As more migrant families arrive in Massachusetts needing a place to live, the state is scrambling to honor its right-to-shelter obligations amid a preexisting housing crisis. But the urgent need to find housing for so many people cannot mean shortcuts on safety.
More than 6,500 families are now living in shelters in Massachusetts, up from 5,600 last month, and the numbers continue to grow. Many of the roughly 22,000 individuals are recently arrived migrants who fled instability in Haiti, Venezuela, Cuba, and elsewhere. Roughly half are children.
Finding enough safe places for them to live, as the state’s right-to-shelter law requires, has proven enormously difficult; the state’s shelter system was never designed with an immigration crisis in mind. Governor Maura Healey’s administration has had to open new emergency assistance shelters, including at approximately 80 hotels, to accommodate the record demand.
But a troubling chain of events leading up to a fire at a motel in Sutton suggests that even as officials contend with a crisis not of their making, they need to do a better job coordinating with local officials and ensuring those shelter sites are appropriate for families with children.
On Aug. 27, a Sunday, more than 50 migrants were placed at the Red Roof Inn in Sutton. The town of Sutton had been notified only two days earlier, on Friday after business hours.
The hotel had a certificate of occupancy. But on Sept. 7, local officials sent a letter to Healey’s administration outlining specific safety concerns, including the fact that the motel was in a high-crime area unsuitable for kids. Sutton’s chief of police, Dennis J. Towle, said the inn “attracts people of the criminal element” and the letter noted that two sex offenders have recently “habituated” or been arrested there. The building is also located next to a four-lane highway migrants had to cross by foot to get to a grocery store. The motel had recently been cited twice by the state because its system that’s supposed to enable first responders to pinpoint which room a 911 call is coming from had not been updated. And the local fire chief, Matthew Belsito, raised a specific concern about the lack of sprinklers and access to the municipal water system.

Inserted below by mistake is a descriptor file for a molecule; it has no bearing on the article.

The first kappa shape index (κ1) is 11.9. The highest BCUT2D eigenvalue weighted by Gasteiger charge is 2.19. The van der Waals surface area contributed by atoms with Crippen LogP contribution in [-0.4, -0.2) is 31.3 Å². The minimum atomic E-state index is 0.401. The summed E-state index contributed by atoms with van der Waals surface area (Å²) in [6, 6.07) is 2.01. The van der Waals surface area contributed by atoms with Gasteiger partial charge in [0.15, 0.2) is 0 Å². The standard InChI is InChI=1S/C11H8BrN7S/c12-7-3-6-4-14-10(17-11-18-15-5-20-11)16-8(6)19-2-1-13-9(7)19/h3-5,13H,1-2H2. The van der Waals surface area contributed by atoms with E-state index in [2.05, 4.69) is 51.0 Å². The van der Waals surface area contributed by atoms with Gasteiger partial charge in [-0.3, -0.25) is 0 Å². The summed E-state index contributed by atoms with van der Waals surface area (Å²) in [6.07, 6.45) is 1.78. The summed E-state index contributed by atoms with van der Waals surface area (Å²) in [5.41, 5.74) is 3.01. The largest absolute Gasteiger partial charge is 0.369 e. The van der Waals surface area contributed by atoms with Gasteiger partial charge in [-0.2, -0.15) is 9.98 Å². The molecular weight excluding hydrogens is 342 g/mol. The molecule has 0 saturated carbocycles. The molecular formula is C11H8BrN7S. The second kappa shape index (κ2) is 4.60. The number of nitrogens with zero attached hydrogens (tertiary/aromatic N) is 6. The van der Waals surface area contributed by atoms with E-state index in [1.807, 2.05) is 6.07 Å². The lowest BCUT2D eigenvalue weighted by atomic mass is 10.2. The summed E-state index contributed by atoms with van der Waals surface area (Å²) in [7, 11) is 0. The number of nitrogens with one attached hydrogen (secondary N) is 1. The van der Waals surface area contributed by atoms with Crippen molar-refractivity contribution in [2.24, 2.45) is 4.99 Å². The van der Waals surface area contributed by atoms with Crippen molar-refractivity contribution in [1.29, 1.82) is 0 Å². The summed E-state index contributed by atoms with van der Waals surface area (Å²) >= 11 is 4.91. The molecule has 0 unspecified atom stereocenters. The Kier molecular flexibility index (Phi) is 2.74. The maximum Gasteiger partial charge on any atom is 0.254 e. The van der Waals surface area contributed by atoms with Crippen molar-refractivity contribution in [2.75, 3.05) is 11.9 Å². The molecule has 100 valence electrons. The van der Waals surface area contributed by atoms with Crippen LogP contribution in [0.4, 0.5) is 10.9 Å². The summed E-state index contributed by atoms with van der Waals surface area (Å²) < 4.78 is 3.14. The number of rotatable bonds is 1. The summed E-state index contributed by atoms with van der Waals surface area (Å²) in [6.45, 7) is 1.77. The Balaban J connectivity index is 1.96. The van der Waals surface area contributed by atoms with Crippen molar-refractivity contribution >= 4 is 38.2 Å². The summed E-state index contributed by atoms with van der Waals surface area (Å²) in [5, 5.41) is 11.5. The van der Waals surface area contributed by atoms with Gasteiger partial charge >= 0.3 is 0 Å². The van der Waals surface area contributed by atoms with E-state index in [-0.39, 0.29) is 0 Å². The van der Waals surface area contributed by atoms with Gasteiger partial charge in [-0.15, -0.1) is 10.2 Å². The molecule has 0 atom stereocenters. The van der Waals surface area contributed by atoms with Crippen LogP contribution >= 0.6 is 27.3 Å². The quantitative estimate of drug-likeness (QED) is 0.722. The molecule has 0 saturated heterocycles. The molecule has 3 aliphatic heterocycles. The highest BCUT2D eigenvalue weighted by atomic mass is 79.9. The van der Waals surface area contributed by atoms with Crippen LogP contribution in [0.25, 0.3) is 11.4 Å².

“The way the state does this is pathetic. I think it’s an absolute insult to public safety agencies in the Commonwealth,” Towle said. With advanced notice, he said, they could have mitigated safety risks, like migrants crossing the highway.
But the state plowed ahead. Then, on Sept. 13, a fire broke out on the inn’s second floor, sending one hotel employee to the hospital. There were no injuries among hotel residents, but the event ought to be a wake-up call to the state. Local authorities can’t have a veto over placements, but their input should be solicited, and when they raise concerns about a facility, they ought to be taken seriously.
That’s not to take anything away from the efforts of the Healey administration, which is working overtime to accommodate this unprecedented surge of incoming families. “The priority is placing families in shelter first,” said a spokesperson for the Executive Office of Housing Livable Communities. Sometimes that means local officials aren’t notified until placements occur.
But the administration should assume good faith on the part of municipalities and give local officials, including the chiefs of police and fire, sufficient notice before sending families into their communities. They should also listen carefully to locals’ concerns about not only the suitability of proposed shelters but the financial burdens the town may incur as a result. The cost of educating and providing services for this many children and families has to be shared equitably, not arbitrarily imposed on those communities that just happen to have a motel with vacancies.
On Tuesday, Healey reiterated her plea for federal funding, adding that the immigration situation “is not sustainable.” And certainly, there’s plenty more the Biden administration should be doing, starting with expedited work permits for migrants so that they can get jobs and support themselves. But the right-to-shelter law is state, not federal, law. As long as state law calls for housing all families — and lawmakers have signaled that no change to the law is under consideration — the administration needs to stay vigilant to ensure that housing is safe and appropriate.
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